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Re: m68k reloc types
Roman Zippel <email@example.com> writes:
> On Mon, 16 Aug 2004, Andreas Schwab wrote:
>> Roman Zippel <firstname.lastname@example.org> writes:
>> > One issue that really confused me at first is that some m68k pic reloc
>> > types do something completely different than their i386 counterparts.
>> The m68k has different capabilites than the i386.
> The capabilities are actually quite similiar, i386 has no direct pc
> relative addressing mode, but the trick used has the same effect from the
> linker pointer of view. What different kind of capabilities do you have in
That the m68k can address directly relative to the pc obviates the need
for the klugey way the GOT register is set up on i386.
> That R_68K_GOT32O is the same as R_386_GOT32 is not a little confusing?
> What should we call R_386_GOTOFF if we wanted to implement it for the m68k
There is no corresponding relocation defined for m68k, because it is not
>> > AFAICS it should be possible to fix this, existing binaries may not break
>> > of course, but I think it should be possible to just rename this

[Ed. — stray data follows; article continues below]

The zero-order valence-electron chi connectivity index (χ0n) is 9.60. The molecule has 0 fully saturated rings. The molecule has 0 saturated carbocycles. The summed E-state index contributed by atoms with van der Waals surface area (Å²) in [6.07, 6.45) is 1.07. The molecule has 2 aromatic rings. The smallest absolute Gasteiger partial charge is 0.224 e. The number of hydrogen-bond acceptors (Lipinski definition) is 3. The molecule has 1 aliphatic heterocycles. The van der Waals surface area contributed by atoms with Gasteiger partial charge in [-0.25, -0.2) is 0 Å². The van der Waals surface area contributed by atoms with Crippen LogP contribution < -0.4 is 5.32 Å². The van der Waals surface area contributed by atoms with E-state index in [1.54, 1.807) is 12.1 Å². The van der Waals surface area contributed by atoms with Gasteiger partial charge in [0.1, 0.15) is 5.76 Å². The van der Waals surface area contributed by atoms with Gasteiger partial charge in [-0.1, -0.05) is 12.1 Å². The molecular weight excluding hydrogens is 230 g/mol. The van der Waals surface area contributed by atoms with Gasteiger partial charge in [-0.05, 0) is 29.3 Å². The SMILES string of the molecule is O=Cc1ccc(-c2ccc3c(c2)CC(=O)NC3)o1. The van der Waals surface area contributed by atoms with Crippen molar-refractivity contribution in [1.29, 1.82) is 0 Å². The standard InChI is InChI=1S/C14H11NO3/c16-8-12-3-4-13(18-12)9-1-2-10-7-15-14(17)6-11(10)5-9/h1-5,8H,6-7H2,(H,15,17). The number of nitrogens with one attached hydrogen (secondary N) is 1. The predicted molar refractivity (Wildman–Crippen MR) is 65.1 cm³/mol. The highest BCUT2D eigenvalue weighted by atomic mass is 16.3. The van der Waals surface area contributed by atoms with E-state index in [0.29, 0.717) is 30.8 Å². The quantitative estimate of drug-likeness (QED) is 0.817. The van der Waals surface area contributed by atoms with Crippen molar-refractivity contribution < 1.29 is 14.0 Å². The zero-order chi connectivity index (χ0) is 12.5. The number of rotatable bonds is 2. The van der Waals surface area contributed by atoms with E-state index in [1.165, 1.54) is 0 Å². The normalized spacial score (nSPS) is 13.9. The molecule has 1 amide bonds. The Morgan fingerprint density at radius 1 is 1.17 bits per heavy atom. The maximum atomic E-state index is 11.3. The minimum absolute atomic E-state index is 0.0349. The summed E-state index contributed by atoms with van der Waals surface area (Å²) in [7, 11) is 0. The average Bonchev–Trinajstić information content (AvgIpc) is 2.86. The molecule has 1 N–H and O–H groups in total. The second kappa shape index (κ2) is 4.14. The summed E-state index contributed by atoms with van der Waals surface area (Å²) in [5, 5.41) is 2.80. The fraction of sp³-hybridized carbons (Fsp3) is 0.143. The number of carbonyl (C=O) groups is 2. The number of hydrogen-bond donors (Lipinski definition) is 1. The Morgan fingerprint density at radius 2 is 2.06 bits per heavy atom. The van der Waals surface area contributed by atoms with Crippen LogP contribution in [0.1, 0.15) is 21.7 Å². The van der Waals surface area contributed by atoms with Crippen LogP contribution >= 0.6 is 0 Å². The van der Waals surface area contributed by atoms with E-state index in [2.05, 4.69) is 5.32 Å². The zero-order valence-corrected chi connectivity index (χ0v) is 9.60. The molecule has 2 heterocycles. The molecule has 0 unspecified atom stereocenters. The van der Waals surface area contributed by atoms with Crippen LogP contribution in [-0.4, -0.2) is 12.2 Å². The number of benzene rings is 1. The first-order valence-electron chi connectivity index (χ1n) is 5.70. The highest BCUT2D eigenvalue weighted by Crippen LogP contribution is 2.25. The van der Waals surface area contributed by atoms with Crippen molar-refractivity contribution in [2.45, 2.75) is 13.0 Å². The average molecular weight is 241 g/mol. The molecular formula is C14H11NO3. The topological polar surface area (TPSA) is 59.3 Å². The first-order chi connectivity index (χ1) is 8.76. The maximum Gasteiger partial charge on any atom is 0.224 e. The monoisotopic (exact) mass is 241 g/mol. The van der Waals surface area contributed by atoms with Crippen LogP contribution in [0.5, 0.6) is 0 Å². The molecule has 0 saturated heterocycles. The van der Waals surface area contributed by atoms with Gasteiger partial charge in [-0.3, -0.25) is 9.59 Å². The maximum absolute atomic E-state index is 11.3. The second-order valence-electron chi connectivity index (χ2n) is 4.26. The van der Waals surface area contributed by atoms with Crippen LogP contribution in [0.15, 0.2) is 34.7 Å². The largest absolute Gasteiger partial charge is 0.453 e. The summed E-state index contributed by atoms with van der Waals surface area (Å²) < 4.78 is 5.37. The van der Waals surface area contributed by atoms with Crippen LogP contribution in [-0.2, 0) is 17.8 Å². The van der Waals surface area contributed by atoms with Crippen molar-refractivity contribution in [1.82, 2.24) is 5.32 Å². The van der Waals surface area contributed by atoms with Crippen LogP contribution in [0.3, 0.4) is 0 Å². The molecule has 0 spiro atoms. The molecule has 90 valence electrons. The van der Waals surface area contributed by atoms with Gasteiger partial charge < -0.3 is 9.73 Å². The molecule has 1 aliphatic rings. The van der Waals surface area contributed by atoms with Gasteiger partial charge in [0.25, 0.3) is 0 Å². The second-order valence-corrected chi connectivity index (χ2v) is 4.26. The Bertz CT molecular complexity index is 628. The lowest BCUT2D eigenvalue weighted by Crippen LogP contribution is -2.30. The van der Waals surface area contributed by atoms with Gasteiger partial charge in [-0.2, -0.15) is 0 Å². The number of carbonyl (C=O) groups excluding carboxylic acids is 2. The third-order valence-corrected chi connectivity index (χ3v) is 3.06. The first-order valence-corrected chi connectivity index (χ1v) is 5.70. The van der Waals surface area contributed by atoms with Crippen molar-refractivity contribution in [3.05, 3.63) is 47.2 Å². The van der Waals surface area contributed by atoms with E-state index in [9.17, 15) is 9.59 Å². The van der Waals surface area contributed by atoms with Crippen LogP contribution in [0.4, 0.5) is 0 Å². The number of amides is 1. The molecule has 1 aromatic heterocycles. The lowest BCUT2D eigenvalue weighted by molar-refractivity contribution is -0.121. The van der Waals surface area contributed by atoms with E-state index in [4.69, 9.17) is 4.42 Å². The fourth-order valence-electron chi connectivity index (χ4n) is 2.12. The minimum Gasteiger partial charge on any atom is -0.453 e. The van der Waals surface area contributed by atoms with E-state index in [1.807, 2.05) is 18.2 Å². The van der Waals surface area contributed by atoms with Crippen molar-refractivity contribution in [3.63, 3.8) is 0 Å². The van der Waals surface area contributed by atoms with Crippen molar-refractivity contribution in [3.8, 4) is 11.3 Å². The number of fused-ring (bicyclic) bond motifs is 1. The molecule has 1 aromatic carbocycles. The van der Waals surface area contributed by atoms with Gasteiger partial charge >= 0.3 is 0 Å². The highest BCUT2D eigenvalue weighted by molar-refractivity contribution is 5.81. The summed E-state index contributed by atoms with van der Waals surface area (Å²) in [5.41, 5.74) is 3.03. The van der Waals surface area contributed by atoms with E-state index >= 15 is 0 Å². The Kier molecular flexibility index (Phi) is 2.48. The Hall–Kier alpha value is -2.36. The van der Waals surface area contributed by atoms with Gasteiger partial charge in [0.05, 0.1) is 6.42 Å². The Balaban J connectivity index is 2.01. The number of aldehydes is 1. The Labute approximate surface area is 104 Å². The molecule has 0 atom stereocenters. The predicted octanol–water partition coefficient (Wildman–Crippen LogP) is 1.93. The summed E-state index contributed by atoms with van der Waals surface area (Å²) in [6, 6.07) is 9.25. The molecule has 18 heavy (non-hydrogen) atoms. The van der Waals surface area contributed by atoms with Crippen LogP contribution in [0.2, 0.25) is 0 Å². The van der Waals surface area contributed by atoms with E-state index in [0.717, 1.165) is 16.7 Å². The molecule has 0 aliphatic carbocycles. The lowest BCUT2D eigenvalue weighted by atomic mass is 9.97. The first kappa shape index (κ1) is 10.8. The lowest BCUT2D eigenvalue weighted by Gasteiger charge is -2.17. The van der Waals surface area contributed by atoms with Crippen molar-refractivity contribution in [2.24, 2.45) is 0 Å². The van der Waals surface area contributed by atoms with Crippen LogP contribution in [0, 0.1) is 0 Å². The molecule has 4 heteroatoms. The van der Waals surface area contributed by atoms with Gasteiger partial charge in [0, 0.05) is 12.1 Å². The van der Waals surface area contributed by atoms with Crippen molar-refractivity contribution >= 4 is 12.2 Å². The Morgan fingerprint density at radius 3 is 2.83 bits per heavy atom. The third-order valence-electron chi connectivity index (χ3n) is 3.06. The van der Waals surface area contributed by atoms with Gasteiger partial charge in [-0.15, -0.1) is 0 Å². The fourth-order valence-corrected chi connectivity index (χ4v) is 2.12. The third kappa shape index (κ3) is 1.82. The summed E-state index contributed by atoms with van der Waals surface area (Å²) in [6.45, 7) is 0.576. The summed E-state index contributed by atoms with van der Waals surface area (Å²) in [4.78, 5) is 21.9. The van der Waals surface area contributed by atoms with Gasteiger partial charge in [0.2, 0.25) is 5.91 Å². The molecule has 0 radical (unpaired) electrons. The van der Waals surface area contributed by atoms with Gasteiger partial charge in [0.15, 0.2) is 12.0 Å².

>> > within binutils.
>> Why do you need to rename them? The names are defined by the ELF specs.
> Which I don't have access to. A quote of relevant parts would be helpful
The m68k processor supplement is only available on paper, and out of print
now. I have no information on any online reference, but I have a paper
copy of it.
> (especially the difference between R_68K_GOT32 and R_68K_GOT32O).
The first is a pc-relative offset to the GOT, the latter is the offset
from the start of the GOT.
> Could you please explain the rationale behind the _GLOBAL_OFFSET_TABLE_
> checks in elf32-m68k.c? Unfortunately the cvs history doesn't go that far.
This is a special symbol that always points to the start of the GOT.
Andreas Schwab, SuSE Labs, email@example.com
SuSE Linux AG, Maxfeldstraße 5, 90409 Nürnberg, Germany
Key fingerprint = 58CA 54C7 6D53 942B 1756 01D3 44D5 214B 8276 4ED5
"And now for something completely different."